South-Western College Publishing - Economics  
It's getting harder and harder to find empty mall space
Subject Shopping Mall vacancy rates at their lowest level in 3 years
Topic Supply and demand; Equilibrium
Key Words

mall, price, rent, demand, supply

News Story

For the top 62 U.S. shopping markets, vacancy rates in America's shopping malls stood at 5.3% for the fourth quarter of 2004, down from 5.5% in the third quarter of last year. This represents the lowest vacancy rate since early 2001.

As a result, rental rates increased 0.8%, from $37.60 per square foot to $37.89 per square foot. This represents an increase over early 2004, where a series of bankruptcies, including KB Toys, Inc; Gadzooks, Inc; and Footstar, Inc; significantly reduced the rental rate. Despite these large chain failures, demand for space remains high, and fewer companies are expected to declare bankruptcy at the same rate as in the early 2000s.

Strip mall space tells a different story, though. Vacancy rates in strip malls stand at 6.8% for the fourth quarter of 2004. With an additional 28.5 million square feet of strip mall space in 2005 expected, the vacancy rate is projected to increase to about 7%.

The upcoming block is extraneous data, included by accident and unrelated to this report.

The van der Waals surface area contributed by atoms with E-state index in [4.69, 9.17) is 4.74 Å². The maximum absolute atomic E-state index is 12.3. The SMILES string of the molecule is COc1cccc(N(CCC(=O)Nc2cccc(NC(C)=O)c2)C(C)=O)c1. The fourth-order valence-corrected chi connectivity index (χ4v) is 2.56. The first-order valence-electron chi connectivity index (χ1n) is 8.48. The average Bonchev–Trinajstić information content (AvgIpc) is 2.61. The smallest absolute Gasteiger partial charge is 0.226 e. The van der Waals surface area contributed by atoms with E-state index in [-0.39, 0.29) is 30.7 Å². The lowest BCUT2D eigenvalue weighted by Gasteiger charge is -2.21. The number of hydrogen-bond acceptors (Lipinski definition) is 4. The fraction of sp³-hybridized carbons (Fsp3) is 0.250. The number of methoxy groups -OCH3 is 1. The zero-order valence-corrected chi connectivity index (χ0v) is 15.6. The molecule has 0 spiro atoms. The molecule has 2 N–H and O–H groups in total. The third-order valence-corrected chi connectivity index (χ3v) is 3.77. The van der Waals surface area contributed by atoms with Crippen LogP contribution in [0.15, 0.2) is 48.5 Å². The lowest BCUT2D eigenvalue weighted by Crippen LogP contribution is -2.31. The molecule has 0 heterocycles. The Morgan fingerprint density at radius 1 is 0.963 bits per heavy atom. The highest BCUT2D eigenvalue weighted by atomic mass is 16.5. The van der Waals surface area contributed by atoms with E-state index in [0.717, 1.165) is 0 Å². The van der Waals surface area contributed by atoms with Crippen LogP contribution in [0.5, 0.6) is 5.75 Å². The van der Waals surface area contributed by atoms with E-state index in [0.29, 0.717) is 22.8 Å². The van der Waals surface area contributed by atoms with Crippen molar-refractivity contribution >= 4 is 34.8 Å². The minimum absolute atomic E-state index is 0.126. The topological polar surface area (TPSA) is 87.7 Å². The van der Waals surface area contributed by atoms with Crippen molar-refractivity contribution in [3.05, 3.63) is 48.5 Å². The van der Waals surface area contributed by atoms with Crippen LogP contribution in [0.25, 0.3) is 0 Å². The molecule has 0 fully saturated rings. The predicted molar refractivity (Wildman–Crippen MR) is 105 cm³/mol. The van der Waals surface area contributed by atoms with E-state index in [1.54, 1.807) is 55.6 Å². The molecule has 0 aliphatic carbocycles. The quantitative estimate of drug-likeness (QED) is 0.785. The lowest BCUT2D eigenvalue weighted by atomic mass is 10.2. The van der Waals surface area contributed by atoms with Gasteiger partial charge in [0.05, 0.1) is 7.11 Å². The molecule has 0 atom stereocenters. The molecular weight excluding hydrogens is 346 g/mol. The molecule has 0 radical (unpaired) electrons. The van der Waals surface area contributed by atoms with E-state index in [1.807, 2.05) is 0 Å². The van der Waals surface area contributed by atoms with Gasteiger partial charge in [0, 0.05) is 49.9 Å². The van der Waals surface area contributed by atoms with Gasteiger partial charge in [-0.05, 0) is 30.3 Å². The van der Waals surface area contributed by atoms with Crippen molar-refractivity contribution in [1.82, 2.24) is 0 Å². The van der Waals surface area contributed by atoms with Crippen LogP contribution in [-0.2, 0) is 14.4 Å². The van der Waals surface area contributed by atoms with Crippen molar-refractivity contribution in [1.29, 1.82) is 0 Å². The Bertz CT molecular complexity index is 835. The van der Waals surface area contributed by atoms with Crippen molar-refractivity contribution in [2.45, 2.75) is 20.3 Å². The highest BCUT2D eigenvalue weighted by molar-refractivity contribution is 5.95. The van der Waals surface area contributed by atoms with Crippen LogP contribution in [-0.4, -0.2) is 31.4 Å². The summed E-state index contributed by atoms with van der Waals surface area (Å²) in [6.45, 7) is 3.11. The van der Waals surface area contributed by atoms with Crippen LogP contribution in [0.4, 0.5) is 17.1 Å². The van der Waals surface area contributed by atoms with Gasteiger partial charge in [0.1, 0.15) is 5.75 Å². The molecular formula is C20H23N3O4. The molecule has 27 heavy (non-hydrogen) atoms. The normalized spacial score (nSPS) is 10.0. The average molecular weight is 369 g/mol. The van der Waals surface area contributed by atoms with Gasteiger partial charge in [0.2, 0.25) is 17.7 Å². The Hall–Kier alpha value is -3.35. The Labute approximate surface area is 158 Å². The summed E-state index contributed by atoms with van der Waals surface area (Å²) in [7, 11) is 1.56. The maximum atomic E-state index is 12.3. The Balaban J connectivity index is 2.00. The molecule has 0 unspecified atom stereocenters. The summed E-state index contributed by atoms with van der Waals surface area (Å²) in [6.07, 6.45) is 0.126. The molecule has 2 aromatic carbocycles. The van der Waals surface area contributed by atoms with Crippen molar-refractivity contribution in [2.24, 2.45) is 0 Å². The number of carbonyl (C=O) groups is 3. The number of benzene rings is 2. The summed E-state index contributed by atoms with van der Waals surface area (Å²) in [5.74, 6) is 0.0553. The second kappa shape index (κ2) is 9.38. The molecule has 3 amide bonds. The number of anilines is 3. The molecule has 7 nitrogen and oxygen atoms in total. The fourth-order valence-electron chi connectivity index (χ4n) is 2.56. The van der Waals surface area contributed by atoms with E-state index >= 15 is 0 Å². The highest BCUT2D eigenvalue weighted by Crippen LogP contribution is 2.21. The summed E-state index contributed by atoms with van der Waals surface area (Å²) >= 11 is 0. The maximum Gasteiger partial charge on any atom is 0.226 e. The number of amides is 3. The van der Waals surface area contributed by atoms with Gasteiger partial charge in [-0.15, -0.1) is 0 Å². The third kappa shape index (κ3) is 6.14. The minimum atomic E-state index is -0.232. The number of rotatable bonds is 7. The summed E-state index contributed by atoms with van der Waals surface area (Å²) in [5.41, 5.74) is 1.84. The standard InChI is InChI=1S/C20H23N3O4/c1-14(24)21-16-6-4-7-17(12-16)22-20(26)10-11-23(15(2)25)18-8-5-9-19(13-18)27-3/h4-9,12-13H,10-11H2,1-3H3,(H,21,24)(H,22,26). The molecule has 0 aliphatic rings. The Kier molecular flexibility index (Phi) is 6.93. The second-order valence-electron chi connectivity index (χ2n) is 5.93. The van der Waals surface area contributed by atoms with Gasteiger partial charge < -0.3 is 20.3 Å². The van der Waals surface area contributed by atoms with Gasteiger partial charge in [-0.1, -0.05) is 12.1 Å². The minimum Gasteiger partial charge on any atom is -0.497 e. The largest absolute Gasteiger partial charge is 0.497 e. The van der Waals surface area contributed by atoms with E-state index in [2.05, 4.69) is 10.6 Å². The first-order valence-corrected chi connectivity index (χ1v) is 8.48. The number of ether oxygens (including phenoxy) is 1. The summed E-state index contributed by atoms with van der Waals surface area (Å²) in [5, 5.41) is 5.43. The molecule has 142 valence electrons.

Indicate with a graph of supply and demand what is happening in the rental market for shopping mall space.

2. Calculate the elasticity of supply with respect to the rental rate; that is, what is the percentage change in vacancy rates with respect to the percentage change in the rental rate. Is it elastic or inelastic?
3. Indicate with a graph of supply and demand what is happening in the rental market for strip-mall space. What would you expect to happen to the rental rate for strip malls in 2005?
Source Ryan Chittum. "Shopping-mall Vacancy Rates Decline to 5.3%." The Wall Street Journal.. 25 January 2005.

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